White-throated Sparrows might be confused with White-crowned Sparrows which are also gray-breasted but lack the yellow lores and usually lack the white-throat.  In the fall, young white-crown’s resemble the color of tan-phase white-throat’s but have what I call a “butch-cut” or slight crest toward the back of the head.  Most of the white-crown’s are long-gone, having migrated farther south; they pass through about two weeks ahead of the white-throat’s.

A few White-throated Sparrows will stay here through the winter, but more return on their way north in the spring.  They stop for a few weeks in April and sing their characteristic song, well refined by then, before continuing north.

High-contrast, white-morph White-throated Sparrow in April with black and white "racing" stripes on the crown. - © Dave Spier

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Saturday, December 17, 2011

The Largest Gull

Adult Great Black-backed Gull (December) -- © Dave Spier

The Largest Gull
© Dave Spier

The world’s largest gull, the Great Black-backed (Larus marinus), is a coastal species of the Northeast.  It breeds in the Canadian Maritimes, migrates through New England and now winters from the lower Great Lakes to the mid-Atlantic coast.  When I started birding in the early 70’s, it was still an uncommon visitor to the Lake Ontario shoreline, but its range has expanded southward from the original North Atlantic stronghold.

As the name implies, the gull’s wings and back are sooty-colored (more like slate than pure black).  The underparts are pure white, but in the winter, the white head exhibits some dusky streaking.  The legs are light pink and the adult’s bill is yellow with a red spot toward the tip of the lower mandible.  Sailors nicknamed these birds “the coffin carriers.”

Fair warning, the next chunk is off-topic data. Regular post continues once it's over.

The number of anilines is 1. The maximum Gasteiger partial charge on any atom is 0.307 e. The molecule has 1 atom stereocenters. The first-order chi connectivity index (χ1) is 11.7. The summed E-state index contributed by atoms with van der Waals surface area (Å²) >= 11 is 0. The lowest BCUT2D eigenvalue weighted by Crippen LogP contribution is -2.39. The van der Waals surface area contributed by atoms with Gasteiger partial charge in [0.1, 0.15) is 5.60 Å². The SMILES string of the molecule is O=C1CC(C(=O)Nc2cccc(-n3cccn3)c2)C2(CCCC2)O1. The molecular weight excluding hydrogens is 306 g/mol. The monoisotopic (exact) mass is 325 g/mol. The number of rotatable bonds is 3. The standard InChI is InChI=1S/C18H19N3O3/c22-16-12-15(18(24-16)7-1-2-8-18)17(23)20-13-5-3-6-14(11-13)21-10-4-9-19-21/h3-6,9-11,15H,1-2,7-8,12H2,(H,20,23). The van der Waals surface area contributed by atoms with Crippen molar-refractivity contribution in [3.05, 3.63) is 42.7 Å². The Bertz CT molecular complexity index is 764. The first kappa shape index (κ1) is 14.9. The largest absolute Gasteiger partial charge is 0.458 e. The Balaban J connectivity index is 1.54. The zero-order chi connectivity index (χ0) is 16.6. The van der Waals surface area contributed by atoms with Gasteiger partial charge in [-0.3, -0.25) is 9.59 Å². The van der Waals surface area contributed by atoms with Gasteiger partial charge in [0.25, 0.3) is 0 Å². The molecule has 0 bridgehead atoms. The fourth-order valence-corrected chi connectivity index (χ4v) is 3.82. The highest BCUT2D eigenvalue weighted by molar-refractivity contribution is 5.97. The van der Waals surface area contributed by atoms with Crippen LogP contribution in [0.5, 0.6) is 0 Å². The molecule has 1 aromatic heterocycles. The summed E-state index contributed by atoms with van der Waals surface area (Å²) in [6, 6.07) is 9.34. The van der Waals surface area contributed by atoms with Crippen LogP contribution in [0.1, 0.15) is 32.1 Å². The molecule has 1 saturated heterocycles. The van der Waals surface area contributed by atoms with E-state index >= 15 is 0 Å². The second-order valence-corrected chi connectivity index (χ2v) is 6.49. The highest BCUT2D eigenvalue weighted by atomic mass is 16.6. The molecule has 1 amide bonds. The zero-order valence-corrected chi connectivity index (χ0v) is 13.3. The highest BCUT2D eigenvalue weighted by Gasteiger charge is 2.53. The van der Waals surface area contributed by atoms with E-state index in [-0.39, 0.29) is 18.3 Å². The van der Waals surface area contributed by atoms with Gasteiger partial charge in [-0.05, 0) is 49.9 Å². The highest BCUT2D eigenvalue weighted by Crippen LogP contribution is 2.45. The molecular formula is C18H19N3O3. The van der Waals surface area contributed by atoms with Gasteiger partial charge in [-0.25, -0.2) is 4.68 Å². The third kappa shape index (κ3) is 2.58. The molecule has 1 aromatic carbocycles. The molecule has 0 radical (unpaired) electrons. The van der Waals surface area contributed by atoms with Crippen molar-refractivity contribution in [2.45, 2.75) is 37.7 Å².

Immature Great Black-backed Gull (January) -- © Dave Spier

It takes four years for Great Black-back’s to reach adulthood.  Young birds have light-colored heads that are more of a pale brown.  Their bills are dark and massive.  Wings and backs are relatively dark with a fine checker-boarded pattern.  The feet may be pink, but the legs start out as a dark bluish-gray.  A light rump accents a dark tail band.  Over the next several years, they gradually morph into the high-contrast adult plumage.

Adult Great Black-backed Gull eating a fish; note passing Wood Duck (October) -- © Dave Spier

Gulls, by their nature, are scavengers.  Their natural diet is dead fish and their job in life is to keep the beaches and shorelines clean.  Most gulls stick to this formula, but the GBBG, by virtue of its size, has discovered that it can become a predator.  I discovered this aspect many years ago when I was driving down the east side of Seneca Lake and noticed a Black-back attacking a small duck.  The victim was a female goldeneye that kept diving to escape, but every time it re-surfaced the gull would peck away at the bloodied duck.  As I recall, the goldeneye finally got away, or else the gull just gave up the struggle and went elsewhere for easier pickin’s.  In the “modern” world, easier often means garbage.  Depending on the season, they also eat fish, invertebrates (including insects), small mammals, eggs and carrion.  Given the opportunity, they will steal food from other gulls.

Adult Great Black-backed Gull eating a fish on the Erie Canal (February) -- © Dave Spier

In the late 1800’s, before protection was enacted, Black-backs were hunted to collect their feathers to supply the women’s hat industry.  The result was a population crash.  In the long run, their numbers have rebounded and continue to rise as their range expands southward.  This has become a new problem along the Atlantic coast where the gulls prey on colonies of terns and puffins.

Adult Great Black-backed Gull at Montezuma N.W.R. (October) -- © Dave Spier